“They just need something reliable, something that gives you good up and good down. Surely the money would be better spent delivering that to everybody.

“Naturally you are going to want to give more speed, if you can, but I think the emphasis needs to be on reliable speeds you need in order to deliver your business.”

According to Westminster, the advancements in superfast broadband will close the “digital divide” and boost local economies, going against its own impact study four years ago that predicted faster broadband speeds would only have a modest impact on employment.

Now the government claims the expansions over the last three years have created around 50,000 jobs, generating £8.9 billion in turnover.

Despite the achievement, Cellular UK managing director Anthony Senter argued speed is not everything.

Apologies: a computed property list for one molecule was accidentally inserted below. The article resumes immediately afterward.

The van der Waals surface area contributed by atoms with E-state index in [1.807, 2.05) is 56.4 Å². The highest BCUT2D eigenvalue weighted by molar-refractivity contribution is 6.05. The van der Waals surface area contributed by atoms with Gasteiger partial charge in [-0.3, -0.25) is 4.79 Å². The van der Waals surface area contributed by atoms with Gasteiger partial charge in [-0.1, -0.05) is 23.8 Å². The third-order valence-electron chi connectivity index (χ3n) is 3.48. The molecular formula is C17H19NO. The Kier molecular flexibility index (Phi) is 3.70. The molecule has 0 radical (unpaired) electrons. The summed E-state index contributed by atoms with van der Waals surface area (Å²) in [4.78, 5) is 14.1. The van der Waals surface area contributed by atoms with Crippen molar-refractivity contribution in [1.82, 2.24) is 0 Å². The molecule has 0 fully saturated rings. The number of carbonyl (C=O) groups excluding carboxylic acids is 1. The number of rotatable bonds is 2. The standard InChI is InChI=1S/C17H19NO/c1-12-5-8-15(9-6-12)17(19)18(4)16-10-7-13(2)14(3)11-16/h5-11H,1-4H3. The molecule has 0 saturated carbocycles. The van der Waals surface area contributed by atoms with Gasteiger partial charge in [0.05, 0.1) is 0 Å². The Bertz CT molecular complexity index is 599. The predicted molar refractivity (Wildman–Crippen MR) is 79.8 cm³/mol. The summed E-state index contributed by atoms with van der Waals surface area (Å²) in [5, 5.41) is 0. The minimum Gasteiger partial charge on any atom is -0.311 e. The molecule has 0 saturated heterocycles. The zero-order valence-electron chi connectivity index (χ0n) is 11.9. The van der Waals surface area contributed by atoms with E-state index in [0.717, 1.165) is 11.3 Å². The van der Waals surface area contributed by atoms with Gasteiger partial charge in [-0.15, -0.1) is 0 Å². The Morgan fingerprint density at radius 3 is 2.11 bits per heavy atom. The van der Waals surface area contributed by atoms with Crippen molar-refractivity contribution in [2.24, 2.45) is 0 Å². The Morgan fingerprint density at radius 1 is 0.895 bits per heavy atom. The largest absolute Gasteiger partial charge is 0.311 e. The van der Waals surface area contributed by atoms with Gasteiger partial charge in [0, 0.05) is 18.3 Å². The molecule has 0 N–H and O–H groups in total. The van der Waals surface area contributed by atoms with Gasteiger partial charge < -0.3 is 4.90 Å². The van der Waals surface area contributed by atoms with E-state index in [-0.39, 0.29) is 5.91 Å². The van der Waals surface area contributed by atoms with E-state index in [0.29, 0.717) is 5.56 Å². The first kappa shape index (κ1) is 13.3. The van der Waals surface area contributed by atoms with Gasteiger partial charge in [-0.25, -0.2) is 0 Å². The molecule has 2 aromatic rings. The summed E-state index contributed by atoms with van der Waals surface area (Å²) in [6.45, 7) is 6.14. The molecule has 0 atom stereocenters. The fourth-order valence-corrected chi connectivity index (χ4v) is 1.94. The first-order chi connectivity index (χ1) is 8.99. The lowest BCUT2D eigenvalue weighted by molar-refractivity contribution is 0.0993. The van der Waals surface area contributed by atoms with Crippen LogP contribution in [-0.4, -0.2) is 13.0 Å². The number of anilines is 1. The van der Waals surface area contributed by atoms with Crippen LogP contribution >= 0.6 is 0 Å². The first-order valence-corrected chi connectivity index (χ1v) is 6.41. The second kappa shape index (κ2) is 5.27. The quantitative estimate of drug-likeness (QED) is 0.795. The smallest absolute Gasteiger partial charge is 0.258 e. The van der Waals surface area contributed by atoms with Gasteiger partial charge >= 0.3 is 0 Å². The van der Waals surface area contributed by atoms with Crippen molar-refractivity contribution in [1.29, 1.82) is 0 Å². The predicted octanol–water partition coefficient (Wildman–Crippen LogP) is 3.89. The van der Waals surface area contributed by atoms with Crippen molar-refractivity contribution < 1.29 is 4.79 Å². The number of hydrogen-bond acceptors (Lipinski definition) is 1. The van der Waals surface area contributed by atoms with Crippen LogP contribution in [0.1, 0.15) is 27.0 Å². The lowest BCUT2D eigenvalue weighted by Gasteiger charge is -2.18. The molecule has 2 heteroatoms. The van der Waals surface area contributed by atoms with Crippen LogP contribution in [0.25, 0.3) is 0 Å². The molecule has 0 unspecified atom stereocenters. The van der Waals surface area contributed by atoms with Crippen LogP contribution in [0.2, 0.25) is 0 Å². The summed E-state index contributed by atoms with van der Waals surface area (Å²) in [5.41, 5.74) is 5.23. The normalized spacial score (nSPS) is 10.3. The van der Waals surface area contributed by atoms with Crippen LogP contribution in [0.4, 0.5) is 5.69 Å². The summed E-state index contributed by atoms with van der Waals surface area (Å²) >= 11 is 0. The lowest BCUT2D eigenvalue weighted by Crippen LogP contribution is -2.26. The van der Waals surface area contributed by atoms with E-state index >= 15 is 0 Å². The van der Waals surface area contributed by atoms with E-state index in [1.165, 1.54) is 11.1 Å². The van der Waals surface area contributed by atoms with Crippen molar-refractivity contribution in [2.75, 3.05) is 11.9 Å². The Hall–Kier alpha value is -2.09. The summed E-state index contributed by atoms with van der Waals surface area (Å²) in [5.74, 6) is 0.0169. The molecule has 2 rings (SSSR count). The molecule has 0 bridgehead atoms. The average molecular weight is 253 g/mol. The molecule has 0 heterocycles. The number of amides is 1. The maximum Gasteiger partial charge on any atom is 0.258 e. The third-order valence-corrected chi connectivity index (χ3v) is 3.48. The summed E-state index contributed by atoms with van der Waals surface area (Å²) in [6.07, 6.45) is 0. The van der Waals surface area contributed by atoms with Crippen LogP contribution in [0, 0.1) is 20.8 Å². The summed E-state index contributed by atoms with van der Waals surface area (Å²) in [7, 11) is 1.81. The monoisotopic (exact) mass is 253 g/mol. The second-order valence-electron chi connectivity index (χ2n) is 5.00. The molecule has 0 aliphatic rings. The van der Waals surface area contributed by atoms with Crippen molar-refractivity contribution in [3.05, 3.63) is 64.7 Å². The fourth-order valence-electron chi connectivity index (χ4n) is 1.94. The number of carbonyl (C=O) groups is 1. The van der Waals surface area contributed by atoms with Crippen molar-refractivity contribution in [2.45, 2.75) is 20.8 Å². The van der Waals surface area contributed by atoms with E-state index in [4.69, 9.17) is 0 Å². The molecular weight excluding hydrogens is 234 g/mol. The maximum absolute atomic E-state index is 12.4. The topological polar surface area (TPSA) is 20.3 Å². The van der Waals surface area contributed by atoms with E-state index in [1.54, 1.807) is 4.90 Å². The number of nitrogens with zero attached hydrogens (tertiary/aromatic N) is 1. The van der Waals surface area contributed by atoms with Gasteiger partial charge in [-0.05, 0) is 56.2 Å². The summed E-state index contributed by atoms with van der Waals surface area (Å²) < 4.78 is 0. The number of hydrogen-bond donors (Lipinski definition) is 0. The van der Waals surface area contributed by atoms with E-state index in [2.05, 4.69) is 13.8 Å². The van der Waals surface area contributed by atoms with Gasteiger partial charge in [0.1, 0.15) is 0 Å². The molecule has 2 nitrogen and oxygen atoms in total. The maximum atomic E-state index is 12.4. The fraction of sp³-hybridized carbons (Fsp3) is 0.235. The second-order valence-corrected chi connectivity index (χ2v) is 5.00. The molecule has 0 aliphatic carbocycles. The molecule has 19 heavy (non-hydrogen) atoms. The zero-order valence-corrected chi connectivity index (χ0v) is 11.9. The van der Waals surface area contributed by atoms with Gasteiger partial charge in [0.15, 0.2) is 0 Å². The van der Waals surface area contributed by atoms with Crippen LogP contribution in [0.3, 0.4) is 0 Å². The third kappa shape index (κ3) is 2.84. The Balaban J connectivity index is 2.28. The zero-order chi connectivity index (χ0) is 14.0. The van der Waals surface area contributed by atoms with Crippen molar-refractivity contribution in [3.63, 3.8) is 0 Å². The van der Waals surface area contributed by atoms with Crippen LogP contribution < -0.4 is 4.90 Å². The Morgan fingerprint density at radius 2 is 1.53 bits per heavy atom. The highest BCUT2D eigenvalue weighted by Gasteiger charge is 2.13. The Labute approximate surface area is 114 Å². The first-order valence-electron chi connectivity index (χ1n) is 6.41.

He said: “I think we probably need something constant. With high speed, we’ll get it sometimes but at high congestion times we won’t.”

“We need to have a constant measure that business users, for example, can rely on to get those uploads and downloads speeds.

“It is still questionable, in our experience, how much of the country has high-speed broadband.

“In some of our business cases, we struggle to get fibre to the cabinet and we have to get ADSL which gives 4MB as a maximum speed. There is also a basic retailer in London that can’t get high speed.”

Gigabit

Despite the consistent low speeds currently seen, one of the more important aspects of superfast broadband in the connectivity sphere is its role in making 5G a reality.

In order to hit the gigabit speeds promised when the 5G revolution happens, masts will need to take advantage of superfast and fibre connections, giving added importance to the target achieved by this government.

Neudegg said the fixed broadband connections may well be at the heart of the success of 5G and this infrastructure is crucial for connectivity in general.

He added: “For 5G and all mobile infrastructure we need to back haul the network because we need to plug the masts into something.